Electronic Design

Keeping Embedded Secure: Authentication And Encryption

Security demands focus the need for authentication, encryption, and digital signatures in embedded network devices as more devices are connected to the Internet. Attacks on desktops, servers, and PCs are increasing because of common platforms and languages, such as Visual Basic, and the number of Internet-connected PCs.

Soon, the number of embedded devices connected to the Internet will be greater than the number of PCs, making them ideal targets for a range of attackers. Unsecured and unverifiable transmission of information will still occur, although secured and verifiable transmissions will be required, especially for key actions like downloading programs or data to an embedded device.

Authentication, digital signatures, and encryption are generally based on a set of keys and algorithms for transforming digital data, called clear text, into an encrypted form and back again. Digital signatures are based on the encryption of a checksum of the data being signed. Secure authentication is accomplished using digital signatures.

Today's popular forms of encryption use a private key or a public key approach. The private key method employs shared secret keys that are typically identical, while the latter approach uses a pair of keys: one secret and one public.

Digital signatures can implement either approach for encrypting data that will confirm the validity of other data. Frequently, the encrypted data is a checksum. The encrypted checksum and its matching data are usually paired to make verification easier. Pairing allows additional digital signatures to be associated with the unencrypted data. Likewise, another digital signature could be applied to the combination.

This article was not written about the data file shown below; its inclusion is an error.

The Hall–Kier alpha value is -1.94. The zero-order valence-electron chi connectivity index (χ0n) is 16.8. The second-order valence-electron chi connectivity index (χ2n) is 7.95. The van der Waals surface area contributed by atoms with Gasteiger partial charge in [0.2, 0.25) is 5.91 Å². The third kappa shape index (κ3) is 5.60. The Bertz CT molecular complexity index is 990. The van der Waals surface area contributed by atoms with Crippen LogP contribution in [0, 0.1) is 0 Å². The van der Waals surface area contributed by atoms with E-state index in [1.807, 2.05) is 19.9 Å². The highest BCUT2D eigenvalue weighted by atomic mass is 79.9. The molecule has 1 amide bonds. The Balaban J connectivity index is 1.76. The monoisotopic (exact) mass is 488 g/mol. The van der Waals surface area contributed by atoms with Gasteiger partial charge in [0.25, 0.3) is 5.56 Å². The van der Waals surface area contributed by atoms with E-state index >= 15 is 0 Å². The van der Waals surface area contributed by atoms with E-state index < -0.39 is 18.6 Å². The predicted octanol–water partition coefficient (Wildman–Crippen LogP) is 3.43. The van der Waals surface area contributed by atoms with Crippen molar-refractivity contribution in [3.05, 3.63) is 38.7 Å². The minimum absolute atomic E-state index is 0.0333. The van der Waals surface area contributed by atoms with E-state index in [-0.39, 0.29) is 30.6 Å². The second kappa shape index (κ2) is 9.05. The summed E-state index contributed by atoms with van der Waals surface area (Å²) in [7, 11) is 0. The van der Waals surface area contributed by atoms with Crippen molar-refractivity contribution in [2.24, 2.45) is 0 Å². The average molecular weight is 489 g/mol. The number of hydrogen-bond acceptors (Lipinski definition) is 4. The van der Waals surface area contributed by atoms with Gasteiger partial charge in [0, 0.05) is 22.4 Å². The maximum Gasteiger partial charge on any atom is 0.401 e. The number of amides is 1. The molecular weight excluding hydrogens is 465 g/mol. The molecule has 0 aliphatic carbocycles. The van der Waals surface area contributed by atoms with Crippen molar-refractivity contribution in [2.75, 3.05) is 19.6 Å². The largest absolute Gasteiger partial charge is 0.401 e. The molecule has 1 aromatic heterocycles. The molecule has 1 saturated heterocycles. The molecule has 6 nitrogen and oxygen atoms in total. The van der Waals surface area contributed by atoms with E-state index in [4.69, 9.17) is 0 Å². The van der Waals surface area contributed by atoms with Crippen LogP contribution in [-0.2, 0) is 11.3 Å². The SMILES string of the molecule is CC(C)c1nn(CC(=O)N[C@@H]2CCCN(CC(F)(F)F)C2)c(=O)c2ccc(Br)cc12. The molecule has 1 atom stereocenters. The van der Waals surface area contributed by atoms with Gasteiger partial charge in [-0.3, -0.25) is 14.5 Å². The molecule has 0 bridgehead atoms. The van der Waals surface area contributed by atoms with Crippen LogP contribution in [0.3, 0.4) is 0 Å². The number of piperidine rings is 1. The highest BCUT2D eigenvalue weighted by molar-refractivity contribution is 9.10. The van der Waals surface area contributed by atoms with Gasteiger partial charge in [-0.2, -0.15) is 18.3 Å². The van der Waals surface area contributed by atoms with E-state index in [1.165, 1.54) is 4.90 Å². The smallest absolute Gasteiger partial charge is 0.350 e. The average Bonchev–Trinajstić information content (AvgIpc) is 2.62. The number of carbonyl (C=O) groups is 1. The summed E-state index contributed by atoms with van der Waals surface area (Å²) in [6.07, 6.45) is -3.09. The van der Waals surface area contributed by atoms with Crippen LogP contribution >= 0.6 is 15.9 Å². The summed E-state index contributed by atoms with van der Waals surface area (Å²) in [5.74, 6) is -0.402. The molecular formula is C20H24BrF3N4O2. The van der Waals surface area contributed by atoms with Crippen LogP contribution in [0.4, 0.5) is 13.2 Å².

Digital signature verification can be performed using two mechanisms. The first decrypts the signature and compares the decrypted information with that generated from the signed information. The second generates a copy of the encrypted information and compares the encrypted data. A match using either technique indicates that the clear text has been signed.

Digital signatures can be employed for authorization. These are often called certificates or tickets. In such cases, the encrypted information will usually be larger than the clear text. For example, Kerberos is a server-based authentication system that uses digital signatures. Authentication details are hidden in the encrypted information so the details can't be extracted from an intercepted signature packet. Digital signatures often have time stamps and lifetime information. Lifetimes of minutes or hours are often implemented to let remote applications access resources on a remote server.

A public key infrastructure (PKI) is a centralized method for securely managing and distributing public keys. The keys are delivered as certificates, each with one or more digital signatures from a certificate authority (CA). A certificate holder can trust the key if it verifies and trusts that the digital signatures and the lifetime of the certificate haven't expired. PKIs are typically implemented for keys used with e-mail, Web browsers, and remote-access services.

See associated figures:
Private key encryption
Public key encryption
Digital signature verification
Digital signature verification
Encrypted or signed communication

ENCRYPTION